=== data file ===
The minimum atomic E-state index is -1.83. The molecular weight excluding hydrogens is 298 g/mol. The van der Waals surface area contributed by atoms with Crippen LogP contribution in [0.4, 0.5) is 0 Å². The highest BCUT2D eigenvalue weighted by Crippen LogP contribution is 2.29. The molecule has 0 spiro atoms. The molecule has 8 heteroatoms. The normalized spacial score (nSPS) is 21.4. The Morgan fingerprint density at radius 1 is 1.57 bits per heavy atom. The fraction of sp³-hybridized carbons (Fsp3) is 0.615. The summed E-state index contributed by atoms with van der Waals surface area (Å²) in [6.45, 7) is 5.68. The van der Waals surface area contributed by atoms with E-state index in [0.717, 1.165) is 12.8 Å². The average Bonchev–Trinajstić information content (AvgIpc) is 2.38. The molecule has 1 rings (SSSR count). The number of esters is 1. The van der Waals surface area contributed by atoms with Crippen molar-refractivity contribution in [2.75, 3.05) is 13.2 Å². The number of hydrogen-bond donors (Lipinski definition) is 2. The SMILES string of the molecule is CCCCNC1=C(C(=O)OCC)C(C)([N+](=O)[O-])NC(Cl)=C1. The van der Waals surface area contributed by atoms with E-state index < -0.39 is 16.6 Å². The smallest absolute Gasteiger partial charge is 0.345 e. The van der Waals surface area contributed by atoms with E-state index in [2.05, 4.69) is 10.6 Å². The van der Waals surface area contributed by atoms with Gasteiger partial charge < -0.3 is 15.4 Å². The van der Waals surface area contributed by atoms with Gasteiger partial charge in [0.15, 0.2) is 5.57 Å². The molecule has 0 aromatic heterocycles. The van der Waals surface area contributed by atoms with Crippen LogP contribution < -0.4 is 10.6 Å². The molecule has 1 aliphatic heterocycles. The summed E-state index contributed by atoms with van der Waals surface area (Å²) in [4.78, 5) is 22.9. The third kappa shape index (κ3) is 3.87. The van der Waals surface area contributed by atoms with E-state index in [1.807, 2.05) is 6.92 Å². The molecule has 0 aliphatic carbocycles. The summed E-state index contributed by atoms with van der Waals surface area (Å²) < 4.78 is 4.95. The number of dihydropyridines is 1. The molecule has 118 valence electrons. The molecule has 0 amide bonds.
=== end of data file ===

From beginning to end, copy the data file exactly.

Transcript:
The minimum atomic E-state index is -1.83. The molecular weight excluding hydrogens is 298 g/mol. The van der Waals surface area contributed by atoms with Crippen LogP contribution in [0.4, 0.5) is 0 Å². The highest BCUT2D eigenvalue weighted by Crippen LogP contribution is 2.29. The molecule has 0 spiro atoms. The molecule has 8 heteroatoms. The normalized spacial score (nSPS) is 21.4. The Morgan fingerprint density at radius 1 is 1.57 bits per heavy atom. The fraction of sp³-hybridized carbons (Fsp3) is 0.615. The summed E-state index contributed by atoms with van der Waals surface area (Å²) in [6.45, 7) is 5.68. The van der Waals surface area contributed by atoms with E-state index in [0.717, 1.165) is 12.8 Å². The average Bonchev–Trinajstić information content (AvgIpc) is 2.38. The molecule has 1 rings (SSSR count). The number of esters is 1. The van der Waals surface area contributed by atoms with Crippen molar-refractivity contribution in [2.75, 3.05) is 13.2 Å². The number of hydrogen-bond donors (Lipinski definition) is 2. The SMILES string of the molecule is CCCCNC1=C(C(=O)OCC)C(C)([N+](=O)[O-])NC(Cl)=C1. The van der Waals surface area contributed by atoms with E-state index < -0.39 is 16.6 Å². The smallest absolute Gasteiger partial charge is 0.345 e. The van der Waals surface area contributed by atoms with E-state index in [2.05, 4.69) is 10.6 Å². The van der Waals surface area contributed by atoms with Gasteiger partial charge < -0.3 is 15.4 Å². The van der Waals surface area contributed by atoms with Gasteiger partial charge in [0.15, 0.2) is 5.57 Å². The molecule has 0 aromatic heterocycles. The van der Waals surface area contributed by atoms with Crippen LogP contribution < -0.4 is 10.6 Å². The molecule has 1 aliphatic heterocycles. The summed E-state index contributed by atoms with van der Waals surface area (Å²) in [4.78, 5) is 22.9. The third kappa shape index (κ3) is 3.87. The van der Waals surface area contributed by atoms with E-state index in [1.807, 2.05) is 6.92 Å². The molecule has 0 aliphatic carbocycles. The summed E-state index contributed by atoms with van der Waals surface area (Å²) < 4.78 is 4.95. The number of dihydropyridines is 1. The molecule has 118 valence electrons. The molecule has 0 amide bonds.